Media Coverage

Pet tech start-up Scollar chooses KC as headquarters, ponders partnerships and expansion

Apr 23, 2019 - Animal Pharm
By Daniel Willis

Founded in 2015, US-based pet technology start-up Scollar markets a cloud-enabled smart collar that is designed to address every aspect of animal care in an "all-in-one" solution for pets. Previously based in Silicon Valley, it will now be moving its headquarters to Kansas City. Animal Pharm analyst Daniel Willis spoke to Scollar co-founder and chief executive Lisa Tamayo to find out more.

Scollar's decision to relocate will help the company launch its range of products. The firm also intends to scale its administrative, customer success, sales and marketing teams in Kansas City Animal Health Corridor.

"There's over 400 companies here that are in animal health," Lisa Tamayo, founder and chief executive of Scollar, told Animal Pharm. "60% of the global animal health market is here and there are four veterinary schools within a couple of hours of each other."

According to Ms Tamayo, Scollar selected Kansas City as its new home after presenting at the Kansas City Animal Health Investment Forum in 2018.

She explained: "In the San Francisco Bay Area, it's really hard for us to compete with tech talent. We're competing with Facebook, Twitter, LinkedIn and Apple. It's very, very expensive to attract talent and the cost of living is a lot higher. In Kansas City, we can bring and grow the talent here and really help Kansas City become the tech hub that it's really seeking to be.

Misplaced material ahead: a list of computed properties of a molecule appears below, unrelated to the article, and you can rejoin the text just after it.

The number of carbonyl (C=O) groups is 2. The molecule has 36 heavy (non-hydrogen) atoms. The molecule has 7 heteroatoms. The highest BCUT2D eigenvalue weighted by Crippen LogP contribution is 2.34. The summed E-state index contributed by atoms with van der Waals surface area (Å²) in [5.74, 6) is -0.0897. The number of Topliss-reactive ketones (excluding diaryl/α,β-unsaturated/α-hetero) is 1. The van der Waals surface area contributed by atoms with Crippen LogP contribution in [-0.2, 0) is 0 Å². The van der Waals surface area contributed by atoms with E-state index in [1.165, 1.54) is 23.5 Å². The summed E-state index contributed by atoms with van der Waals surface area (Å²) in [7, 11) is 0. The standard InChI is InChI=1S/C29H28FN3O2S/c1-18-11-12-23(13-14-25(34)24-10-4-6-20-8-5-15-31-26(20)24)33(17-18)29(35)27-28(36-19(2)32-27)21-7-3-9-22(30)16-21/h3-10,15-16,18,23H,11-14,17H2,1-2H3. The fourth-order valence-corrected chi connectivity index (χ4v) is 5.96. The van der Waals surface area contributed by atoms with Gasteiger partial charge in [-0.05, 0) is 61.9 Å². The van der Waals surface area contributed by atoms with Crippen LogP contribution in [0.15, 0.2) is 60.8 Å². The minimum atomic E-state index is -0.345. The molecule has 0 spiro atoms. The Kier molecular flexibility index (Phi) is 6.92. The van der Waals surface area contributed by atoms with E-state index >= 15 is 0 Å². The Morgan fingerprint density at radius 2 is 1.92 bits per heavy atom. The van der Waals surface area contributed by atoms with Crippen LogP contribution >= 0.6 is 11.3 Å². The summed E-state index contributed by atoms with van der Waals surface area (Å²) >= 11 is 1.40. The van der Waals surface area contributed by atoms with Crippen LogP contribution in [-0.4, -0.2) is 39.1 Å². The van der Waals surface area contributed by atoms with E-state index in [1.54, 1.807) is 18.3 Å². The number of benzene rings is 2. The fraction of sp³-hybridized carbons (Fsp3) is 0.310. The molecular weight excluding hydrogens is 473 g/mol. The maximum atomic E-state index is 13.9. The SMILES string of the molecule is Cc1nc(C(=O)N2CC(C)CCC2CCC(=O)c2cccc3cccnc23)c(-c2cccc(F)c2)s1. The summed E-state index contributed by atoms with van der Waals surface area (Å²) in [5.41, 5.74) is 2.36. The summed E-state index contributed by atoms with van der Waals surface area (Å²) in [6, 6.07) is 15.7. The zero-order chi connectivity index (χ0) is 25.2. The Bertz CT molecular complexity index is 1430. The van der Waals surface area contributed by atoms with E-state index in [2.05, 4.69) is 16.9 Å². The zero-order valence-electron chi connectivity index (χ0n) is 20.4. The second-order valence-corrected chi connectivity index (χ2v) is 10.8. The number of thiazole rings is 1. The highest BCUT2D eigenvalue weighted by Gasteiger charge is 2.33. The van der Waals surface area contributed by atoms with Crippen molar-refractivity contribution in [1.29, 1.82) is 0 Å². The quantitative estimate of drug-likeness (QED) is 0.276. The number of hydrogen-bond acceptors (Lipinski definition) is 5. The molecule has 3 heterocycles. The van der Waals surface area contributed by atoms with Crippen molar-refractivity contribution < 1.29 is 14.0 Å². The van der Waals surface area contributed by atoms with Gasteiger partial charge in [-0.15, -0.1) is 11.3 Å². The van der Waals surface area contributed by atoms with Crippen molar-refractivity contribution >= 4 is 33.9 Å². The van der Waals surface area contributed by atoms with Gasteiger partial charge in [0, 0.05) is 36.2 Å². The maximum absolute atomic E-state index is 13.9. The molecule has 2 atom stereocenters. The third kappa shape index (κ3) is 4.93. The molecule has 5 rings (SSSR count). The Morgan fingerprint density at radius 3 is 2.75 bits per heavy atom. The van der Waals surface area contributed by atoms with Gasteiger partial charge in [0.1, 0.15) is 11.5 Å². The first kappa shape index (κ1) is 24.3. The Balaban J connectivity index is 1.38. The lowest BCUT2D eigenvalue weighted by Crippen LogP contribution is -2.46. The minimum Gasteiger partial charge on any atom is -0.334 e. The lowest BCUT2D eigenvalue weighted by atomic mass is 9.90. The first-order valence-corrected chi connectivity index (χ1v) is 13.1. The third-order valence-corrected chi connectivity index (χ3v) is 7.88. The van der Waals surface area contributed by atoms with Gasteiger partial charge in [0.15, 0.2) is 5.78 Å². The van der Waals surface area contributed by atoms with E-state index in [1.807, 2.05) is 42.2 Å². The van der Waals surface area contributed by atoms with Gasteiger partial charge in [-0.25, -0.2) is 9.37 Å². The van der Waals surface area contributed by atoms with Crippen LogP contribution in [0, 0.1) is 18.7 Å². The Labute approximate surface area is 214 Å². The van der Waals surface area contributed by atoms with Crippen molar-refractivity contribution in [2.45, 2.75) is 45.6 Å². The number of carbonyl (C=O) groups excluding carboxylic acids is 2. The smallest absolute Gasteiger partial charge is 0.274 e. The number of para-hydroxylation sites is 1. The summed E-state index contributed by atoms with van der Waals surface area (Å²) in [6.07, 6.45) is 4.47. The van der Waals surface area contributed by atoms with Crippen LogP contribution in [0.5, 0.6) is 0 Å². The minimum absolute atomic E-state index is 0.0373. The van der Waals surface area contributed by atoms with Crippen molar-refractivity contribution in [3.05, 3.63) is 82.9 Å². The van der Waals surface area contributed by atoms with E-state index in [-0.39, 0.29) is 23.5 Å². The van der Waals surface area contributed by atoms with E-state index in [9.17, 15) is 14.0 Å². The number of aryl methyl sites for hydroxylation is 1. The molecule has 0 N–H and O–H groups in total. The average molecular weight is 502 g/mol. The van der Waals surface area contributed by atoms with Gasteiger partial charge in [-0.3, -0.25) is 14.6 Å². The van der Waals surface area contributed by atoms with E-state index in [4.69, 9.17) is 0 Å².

"Everything that we are is collaboration and Kansas City is a really collaborative community, so we can't wait to get started here."

Product offering

According to Ms Tamayo, the creation of the Scollar smart collar technology was driven from a desire to establish a collar that tackles a range of pet issues together, rather than separately.

She told Animal Pharm: "The idea for Scollar came from a very practical set of problems that we were having. We thought: 'Wouldn't it be great if there was one collar did everything?' Rather than having all of this separate technology that you have to manage – just one system that could handle all of it.".

Scollar currently sells the Scollar Trek for medium and large dogs and the Scollar Mini for cats and toy dog breeds. It also markets a Wi-Fi base station for use with its Scollar app and technology, as well as expansion modules to help expand smart collar functionality through integrating it with the smart collar. This can include with a power port, an electric and vibration motivator for invisible fences, electric and vibration monitor for anti-bark and a vibration module and beacon for perimeter barriers.

Scollar's all-in-one open platform collar monitors animals' vital signs, movement patterns, medication protocols and locations, aims to improve fertility efficiency and timing, increase owner/provider communication and analyze data that is collected.

Ms Tamayo continued: "In the last four years since we have been building Scollar, we've seen a host of technology introduced to the marketplace. What we're fascinated by is how our competitors have all kind of done the same thing – they've all created limited function or single function technology. They've all created systems that are closed and siloed.

"This means that if you're looking for data that you can aggregate to get a bigger picture – a medical situation for a veterinarian for example or a millennial trying to manage multiple issues for an animal – they have to get separate technologies, which is expensive. So, the big differentiator is that we are an open platform. We have a cloud-service that's got RESTful API which has capability for artificial intelligence and machine learning, and we've got the Scollar app.